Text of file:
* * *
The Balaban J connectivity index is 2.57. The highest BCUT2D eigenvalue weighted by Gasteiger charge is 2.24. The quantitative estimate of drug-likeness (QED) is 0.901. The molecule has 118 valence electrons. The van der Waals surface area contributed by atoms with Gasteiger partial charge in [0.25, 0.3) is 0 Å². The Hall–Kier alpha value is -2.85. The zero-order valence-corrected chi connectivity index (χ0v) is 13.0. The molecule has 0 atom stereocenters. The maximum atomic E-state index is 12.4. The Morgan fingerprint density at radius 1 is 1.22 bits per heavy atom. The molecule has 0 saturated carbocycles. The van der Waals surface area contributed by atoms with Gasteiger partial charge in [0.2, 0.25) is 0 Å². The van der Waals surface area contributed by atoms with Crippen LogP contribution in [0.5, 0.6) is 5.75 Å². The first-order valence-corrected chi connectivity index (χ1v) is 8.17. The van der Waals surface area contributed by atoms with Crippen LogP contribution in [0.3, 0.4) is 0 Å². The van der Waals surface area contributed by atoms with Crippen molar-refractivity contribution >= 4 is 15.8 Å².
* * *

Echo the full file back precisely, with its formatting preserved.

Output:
The Balaban J connectivity index is 2.57. The highest BCUT2D eigenvalue weighted by Gasteiger charge is 2.24. The quantitative estimate of drug-likeness (QED) is 0.901. The molecule has 118 valence electrons. The van der Waals surface area contributed by atoms with Gasteiger partial charge in [0.25, 0.3) is 0 Å². The Hall–Kier alpha value is -2.85. The zero-order valence-corrected chi connectivity index (χ0v) is 13.0. The molecule has 0 atom stereocenters. The maximum atomic E-state index is 12.4. The Morgan fingerprint density at radius 1 is 1.22 bits per heavy atom. The molecule has 0 saturated carbocycles. The van der Waals surface area contributed by atoms with Gasteiger partial charge in [0.2, 0.25) is 0 Å². The van der Waals surface area contributed by atoms with Crippen LogP contribution in [0.5, 0.6) is 5.75 Å². The first-order valence-corrected chi connectivity index (χ1v) is 8.17. The van der Waals surface area contributed by atoms with Crippen LogP contribution in [0.3, 0.4) is 0 Å². The van der Waals surface area contributed by atoms with Crippen molar-refractivity contribution >= 4 is 15.8 Å².